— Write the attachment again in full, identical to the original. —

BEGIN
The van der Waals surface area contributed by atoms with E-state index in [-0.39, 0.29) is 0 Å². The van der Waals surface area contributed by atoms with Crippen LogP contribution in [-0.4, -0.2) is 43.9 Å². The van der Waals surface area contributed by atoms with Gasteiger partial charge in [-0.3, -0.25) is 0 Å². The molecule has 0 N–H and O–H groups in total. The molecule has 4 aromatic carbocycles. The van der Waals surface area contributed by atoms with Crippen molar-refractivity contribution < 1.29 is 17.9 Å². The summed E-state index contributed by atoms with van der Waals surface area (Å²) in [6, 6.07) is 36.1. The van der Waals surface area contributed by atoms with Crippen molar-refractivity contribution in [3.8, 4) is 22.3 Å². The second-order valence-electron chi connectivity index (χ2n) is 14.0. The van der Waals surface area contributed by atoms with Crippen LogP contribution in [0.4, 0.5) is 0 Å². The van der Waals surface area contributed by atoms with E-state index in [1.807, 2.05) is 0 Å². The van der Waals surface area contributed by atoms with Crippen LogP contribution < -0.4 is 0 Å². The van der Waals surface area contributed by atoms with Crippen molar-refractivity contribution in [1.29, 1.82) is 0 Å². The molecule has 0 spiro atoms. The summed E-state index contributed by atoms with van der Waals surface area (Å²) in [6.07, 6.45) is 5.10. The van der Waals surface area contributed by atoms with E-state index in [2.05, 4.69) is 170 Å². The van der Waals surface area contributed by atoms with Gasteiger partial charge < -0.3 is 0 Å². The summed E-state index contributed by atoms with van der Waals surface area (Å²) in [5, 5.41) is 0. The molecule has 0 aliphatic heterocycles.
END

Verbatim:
The van der Waals surface area contributed by atoms with E-state index in [-0.39, 0.29) is 0 Å². The van der Waals surface area contributed by atoms with Crippen LogP contribution in [-0.4, -0.2) is 43.9 Å². The van der Waals surface area contributed by atoms with Gasteiger partial charge in [-0.3, -0.25) is 0 Å². The molecule has 0 N–H and O–H groups in total. The molecule has 4 aromatic carbocycles. The van der Waals surface area contributed by atoms with Crippen molar-refractivity contribution < 1.29 is 17.9 Å². The summed E-state index contributed by atoms with van der Waals surface area (Å²) in [6, 6.07) is 36.1. The van der Waals surface area contributed by atoms with Crippen molar-refractivity contribution in [3.8, 4) is 22.3 Å². The second-order valence-electron chi connectivity index (χ2n) is 14.0. The van der Waals surface area contributed by atoms with Crippen LogP contribution in [0.4, 0.5) is 0 Å². The van der Waals surface area contributed by atoms with E-state index in [1.807, 2.05) is 0 Å². The van der Waals surface area contributed by atoms with Crippen LogP contribution < -0.4 is 0 Å². The van der Waals surface area contributed by atoms with Crippen molar-refractivity contribution in [1.29, 1.82) is 0 Å². The molecule has 0 spiro atoms. The summed E-state index contributed by atoms with van der Waals surface area (Å²) in [6.07, 6.45) is 5.10. The van der Waals surface area contributed by atoms with E-state index in [2.05, 4.69) is 170 Å². The van der Waals surface area contributed by atoms with Gasteiger partial charge < -0.3 is 0 Å². The summed E-state index contributed by atoms with van der Waals surface area (Å²) in [5, 5.41) is 0. The molecule has 0 aliphatic heterocycles.